For decades, pro-lifers have tried to find ways to highlight and respect the human dignity of prenatal children using methods which challenge current law, yes, but also in ways which work within the confines of current law.
In recent months, some states have been trying to ensure that all such children at least receive a proper burial. This seems to respect a woman’s current legal right to abortion, but on Thursday a federal judge granted a preliminary injunction against an Indiana law, the first such law to be passed.
To help unpack what is going on here, I thought it would be helpful to speak with Justin Menno, one of the few people in the world researching these topics.
A doctoral candidate in theology at the University of Dayton, and a teacher at Catholic Central High School in Grand Rapids, Michigan, his current research is on the uses and abuses of concepts like personhood and humanity in American law.
Before I came across your work, if I’m honest, I’ve never thought about burying prenatal children. Is this really a thing? Where is it done? Who is doing it?
It is. The burial of prenatal children killed by abortion has been practiced for decades.
But for the most part, it has been practiced in the wake of particular children being discovered in trash bins outside of abortion clinics. Thus, it’s been irregular. In most cases, these children have been buried in diocesan cemeteries close to where their remains were discovered.
And though the Catholic Church has not been the only organization involved in the burial of these children, it has been the most active.
Is the practice supported or mandated by law anywhere?
Yes. Last year, Indiana became the first state to pass legislation ensuring that all prenatal children killed by surgical abortion are given a dignified burial or cremation. And similar legislation is now moving forward toward passage in Ohio, South Carolina, and Mississippi.
Several other states are likely to follow suit.
Moreover, in a 1985 court case dealing with the disposition of over 16,000 aborted children who were discovered in a rental locker in Los Angeles, the Supreme Court upheld that burial laws are the province of states. Thus, it recognized that States are the final arbiters of extending burial laws to all classes of human beings.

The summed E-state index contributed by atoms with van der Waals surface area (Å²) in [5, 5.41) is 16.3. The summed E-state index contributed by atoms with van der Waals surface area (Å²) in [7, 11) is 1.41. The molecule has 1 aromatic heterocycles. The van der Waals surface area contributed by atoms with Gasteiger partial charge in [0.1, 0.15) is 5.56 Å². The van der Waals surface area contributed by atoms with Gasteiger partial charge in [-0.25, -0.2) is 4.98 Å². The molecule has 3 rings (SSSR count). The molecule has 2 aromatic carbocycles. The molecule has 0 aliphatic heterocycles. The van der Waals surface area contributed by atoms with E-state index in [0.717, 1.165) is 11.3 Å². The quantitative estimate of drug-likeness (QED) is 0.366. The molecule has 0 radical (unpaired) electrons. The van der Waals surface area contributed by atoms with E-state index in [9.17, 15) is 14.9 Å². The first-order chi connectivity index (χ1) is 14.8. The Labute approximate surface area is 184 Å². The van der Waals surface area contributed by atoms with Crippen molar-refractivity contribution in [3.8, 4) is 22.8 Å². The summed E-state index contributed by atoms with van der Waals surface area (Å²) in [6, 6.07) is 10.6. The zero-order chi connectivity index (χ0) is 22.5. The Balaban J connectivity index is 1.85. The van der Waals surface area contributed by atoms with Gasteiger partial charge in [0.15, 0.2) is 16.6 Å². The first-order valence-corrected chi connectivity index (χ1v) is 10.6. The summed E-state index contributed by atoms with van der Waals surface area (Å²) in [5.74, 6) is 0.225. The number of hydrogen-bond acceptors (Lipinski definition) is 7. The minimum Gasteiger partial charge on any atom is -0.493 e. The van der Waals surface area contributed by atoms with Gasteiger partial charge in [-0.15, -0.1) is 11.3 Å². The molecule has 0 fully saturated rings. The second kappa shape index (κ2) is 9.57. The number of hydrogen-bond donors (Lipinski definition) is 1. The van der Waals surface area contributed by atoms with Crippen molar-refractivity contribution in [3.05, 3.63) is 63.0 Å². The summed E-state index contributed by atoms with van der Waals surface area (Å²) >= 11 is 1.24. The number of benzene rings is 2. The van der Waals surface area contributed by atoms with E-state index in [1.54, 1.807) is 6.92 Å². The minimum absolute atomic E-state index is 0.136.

Or to put it another way, it recognized that states are free, in principle, to treat all human remains as human remains.
But the Indiana law has been challenged. By whom? What were their arguments?
The usual suspects in the eugenic elite. To be exact, the ACLU of Indiana and Planned Parenthood. The plaintiffs argued that the remains of aborted children should be treated not as human remains, but as pathological remains.
In fact, one lawyer for the plaintiffs argued that the dismembered remains of these children should be treated just like amputated limbs.
But there are glaring problems with this argument. It implausibly conflates amputations and abortions. Amputations are surgeries intended to preserve the life of a human being. Abortions are not.
More importantly, it confuses the remains of a human organism and pathological waste. Whatever one thinks about abortion law, very basic biological and medical facts ought not to be so badly confused.
How did the court react to their arguments?
The Seventh Circuit Federal Appeals Court issued a preliminary injunction on June 30th. Moreover, the presiding judge in her order basically said that human remains could only be considered human remains if they came from a human who has been legally recognized as a “person.”
But laws about burial of human remains have nothing to do with philosophical arguments about which human beings count as persons. They’re about whether or not the remains are the bodies of human organisms.
And it remains a stubborn, if inconvenient, fact that the remains after an abortion are those of a human organism.
Some might think, at least at first, that this is a very “insider baseball” issue. Why should any of us care who aren’t directly involved in these kinds of situations?
Four reasons. First, basic human decency. One of the very least things a culture can do is to ensure that all human beings receive a dignified burial.
Second, truthfulness in law. If a court can say remains of a human organism are not remains of a human organism, I’m not sure that it has much authority to say anything worth respecting or obeying.
Third, the witness of history. The refusal to give certain classes of human beings a dignified burial has come from broader cultural discrimination against certain classes of human beings.
The practice of refusing to bury certain human beings precisely because they don’t count as “legal persons” has a history. It is important to remember, for instance, that African-American slaves had no legal right to a dignified burial upon their deaths.
Fourth and finally, resistance to our “throwaway culture.” We must make sure that no one is literally thrown away either in life or in death. To bury aborted children, and to ensure that they are given this least dignity, is an important way not just to resist this culture, but to overcome it through mercy.